It was installed without university funds; only the phone bill was charged. The administration would not let the Mathematics Department pay the phone bill, but Southwest Bell assumed the money had to be there, so they let us run up some $3,000 over two years before the service was terminated. Computing was officially a small activity of the Engineering College. The engineering dean was very mathematically oriented and had made no objections to the participation of the Mathematics Department in computing. The reluctance came from my own dean of Liberal Arts, who possibly also thought Mathematics was too big a department for his comfort. My attempts to play up the future destiny of computers were stagnant for a while, but suddenly they became counterproductive. The engineering dean was replaced in 1965 by a fortunately short-tenured one who had experience only in physics laboratory supervision. He got the novel idea to counter the engineers' (and his own) fear of mathematics by removing the source of fear.
This involved a catalogue proposal to reduce the Engineering mathematics requirements to advanced placement calculus (in high school) supplemented in college by a short calculus course taught not in the Mathematics Department but in the Computing Center (taught by engineers). My skepticism, of course, was predictable.
To show mathematics courses were superfluous, the engineering dean gave a demonstration to an "impartial committee" appointed by the Faculty Senate, purporting to show how calculus problems were "solved" by computer without mathematics courses. I had the privilege of observing with the committee. This demonstration was a procedure more reminiscent of convention centers than universities.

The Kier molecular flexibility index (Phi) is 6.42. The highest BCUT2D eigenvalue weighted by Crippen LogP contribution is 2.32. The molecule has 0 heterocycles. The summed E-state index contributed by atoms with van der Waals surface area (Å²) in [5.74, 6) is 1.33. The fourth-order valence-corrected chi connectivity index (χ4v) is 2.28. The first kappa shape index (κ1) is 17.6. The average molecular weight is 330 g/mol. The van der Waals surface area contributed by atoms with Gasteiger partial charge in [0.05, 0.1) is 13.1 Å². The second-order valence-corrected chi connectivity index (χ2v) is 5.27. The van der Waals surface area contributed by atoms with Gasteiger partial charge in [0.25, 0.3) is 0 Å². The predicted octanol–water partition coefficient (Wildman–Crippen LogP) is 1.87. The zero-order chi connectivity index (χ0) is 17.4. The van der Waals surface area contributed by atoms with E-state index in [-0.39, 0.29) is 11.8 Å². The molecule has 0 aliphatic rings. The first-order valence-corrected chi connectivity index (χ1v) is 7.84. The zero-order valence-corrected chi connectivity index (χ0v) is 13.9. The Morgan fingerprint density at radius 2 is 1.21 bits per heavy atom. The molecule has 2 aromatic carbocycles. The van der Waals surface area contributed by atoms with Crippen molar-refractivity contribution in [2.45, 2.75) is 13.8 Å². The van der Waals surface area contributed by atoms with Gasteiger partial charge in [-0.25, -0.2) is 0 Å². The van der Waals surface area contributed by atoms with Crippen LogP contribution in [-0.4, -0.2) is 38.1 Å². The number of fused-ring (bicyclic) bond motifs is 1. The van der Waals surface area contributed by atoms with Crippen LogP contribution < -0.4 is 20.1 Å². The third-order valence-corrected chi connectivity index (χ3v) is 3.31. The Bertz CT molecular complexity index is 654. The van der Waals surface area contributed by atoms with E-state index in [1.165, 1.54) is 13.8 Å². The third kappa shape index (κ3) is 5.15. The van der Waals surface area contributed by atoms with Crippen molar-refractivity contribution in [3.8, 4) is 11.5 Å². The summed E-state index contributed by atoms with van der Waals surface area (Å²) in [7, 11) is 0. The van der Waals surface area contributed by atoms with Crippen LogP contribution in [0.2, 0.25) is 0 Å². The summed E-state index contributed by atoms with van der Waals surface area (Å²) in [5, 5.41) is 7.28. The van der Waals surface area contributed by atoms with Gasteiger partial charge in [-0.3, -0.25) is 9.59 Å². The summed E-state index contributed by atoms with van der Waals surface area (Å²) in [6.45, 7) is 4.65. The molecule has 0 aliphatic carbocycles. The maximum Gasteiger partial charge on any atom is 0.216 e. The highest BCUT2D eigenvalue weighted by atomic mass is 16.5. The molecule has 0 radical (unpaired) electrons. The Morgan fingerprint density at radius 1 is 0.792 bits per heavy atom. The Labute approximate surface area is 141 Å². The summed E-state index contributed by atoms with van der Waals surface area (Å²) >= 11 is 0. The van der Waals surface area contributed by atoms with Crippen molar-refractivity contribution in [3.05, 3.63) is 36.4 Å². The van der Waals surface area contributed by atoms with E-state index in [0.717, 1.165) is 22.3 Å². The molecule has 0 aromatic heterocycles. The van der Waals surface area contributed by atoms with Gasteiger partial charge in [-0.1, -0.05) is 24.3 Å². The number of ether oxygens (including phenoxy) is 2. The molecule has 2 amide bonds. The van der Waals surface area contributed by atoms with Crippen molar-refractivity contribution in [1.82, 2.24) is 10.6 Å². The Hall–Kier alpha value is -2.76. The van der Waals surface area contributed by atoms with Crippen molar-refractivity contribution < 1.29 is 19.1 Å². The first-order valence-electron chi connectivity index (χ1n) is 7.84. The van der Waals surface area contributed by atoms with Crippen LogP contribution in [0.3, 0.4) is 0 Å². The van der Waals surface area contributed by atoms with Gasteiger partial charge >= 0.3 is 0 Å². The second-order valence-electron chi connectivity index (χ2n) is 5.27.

It included signs in large letters on tripods explaining even to the most ignorant exactly what problem was being solved at each time, and even signs announcing when each problem had been solved. The only things missing were the models in miniskirts carrying the signs. The main operation was a charade of students looking on a shelf for the appropriate deck of IBM cards for each problem and loading them into, you guessed it, the IBM-650.
In today's world of terminals, interactive demonstrations are quite legitimate and very much in vogue, but they are scarcely advertised as freeing engineers from the study of college mathematics.